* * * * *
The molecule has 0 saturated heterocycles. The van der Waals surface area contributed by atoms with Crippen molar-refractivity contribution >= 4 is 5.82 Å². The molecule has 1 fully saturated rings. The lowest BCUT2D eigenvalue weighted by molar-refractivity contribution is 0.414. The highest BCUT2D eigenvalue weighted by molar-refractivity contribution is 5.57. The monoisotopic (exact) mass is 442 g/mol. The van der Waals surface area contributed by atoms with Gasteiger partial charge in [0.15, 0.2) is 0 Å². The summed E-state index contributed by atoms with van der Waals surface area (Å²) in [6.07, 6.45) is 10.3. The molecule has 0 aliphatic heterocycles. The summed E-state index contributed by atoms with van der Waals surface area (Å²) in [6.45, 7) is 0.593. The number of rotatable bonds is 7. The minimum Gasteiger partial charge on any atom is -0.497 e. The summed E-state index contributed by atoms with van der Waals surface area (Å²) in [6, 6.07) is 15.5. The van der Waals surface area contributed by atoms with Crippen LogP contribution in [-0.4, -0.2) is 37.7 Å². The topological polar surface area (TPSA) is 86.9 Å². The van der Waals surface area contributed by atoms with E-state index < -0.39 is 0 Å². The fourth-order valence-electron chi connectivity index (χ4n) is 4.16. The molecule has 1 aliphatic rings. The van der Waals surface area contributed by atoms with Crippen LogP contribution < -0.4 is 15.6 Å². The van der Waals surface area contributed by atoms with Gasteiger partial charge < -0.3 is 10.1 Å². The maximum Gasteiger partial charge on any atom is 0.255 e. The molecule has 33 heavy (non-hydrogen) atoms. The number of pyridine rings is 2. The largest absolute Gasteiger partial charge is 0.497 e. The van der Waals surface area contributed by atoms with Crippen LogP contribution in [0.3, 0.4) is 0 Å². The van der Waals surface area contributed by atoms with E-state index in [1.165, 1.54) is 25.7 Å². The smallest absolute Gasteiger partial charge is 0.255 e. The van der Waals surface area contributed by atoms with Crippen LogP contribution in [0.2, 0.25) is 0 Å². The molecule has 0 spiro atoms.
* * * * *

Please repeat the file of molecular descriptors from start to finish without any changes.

The molecule has 0 saturated heterocycles. The van der Waals surface area contributed by atoms with Crippen molar-refractivity contribution >= 4 is 5.82 Å². The molecule has 1 fully saturated rings. The lowest BCUT2D eigenvalue weighted by molar-refractivity contribution is 0.414. The highest BCUT2D eigenvalue weighted by molar-refractivity contribution is 5.57. The monoisotopic (exact) mass is 442 g/mol. The van der Waals surface area contributed by atoms with Gasteiger partial charge in [0.15, 0.2) is 0 Å². The summed E-state index contributed by atoms with van der Waals surface area (Å²) in [6.07, 6.45) is 10.3. The molecule has 0 aliphatic heterocycles. The summed E-state index contributed by atoms with van der Waals surface area (Å²) in [6.45, 7) is 0.593. The number of rotatable bonds is 7. The minimum Gasteiger partial charge on any atom is -0.497 e. The summed E-state index contributed by atoms with van der Waals surface area (Å²) in [6, 6.07) is 15.5. The van der Waals surface area contributed by atoms with Crippen LogP contribution in [-0.4, -0.2) is 37.7 Å². The topological polar surface area (TPSA) is 86.9 Å². The van der Waals surface area contributed by atoms with E-state index < -0.39 is 0 Å². The fourth-order valence-electron chi connectivity index (χ4n) is 4.16. The molecule has 1 aliphatic rings. The van der Waals surface area contributed by atoms with Crippen LogP contribution < -0.4 is 15.6 Å². The van der Waals surface area contributed by atoms with Gasteiger partial charge < -0.3 is 10.1 Å². The maximum Gasteiger partial charge on any atom is 0.255 e. The molecule has 33 heavy (non-hydrogen) atoms. The number of pyridine rings is 2. The largest absolute Gasteiger partial charge is 0.497 e. The van der Waals surface area contributed by atoms with Crippen LogP contribution in [0.3, 0.4) is 0 Å². The van der Waals surface area contributed by atoms with E-state index in [1.165, 1.54) is 25.7 Å². The smallest absolute Gasteiger partial charge is 0.255 e. The van der Waals surface area contributed by atoms with Crippen LogP contribution in [0.2, 0.25) is 0 Å². The molecule has 0 spiro atoms.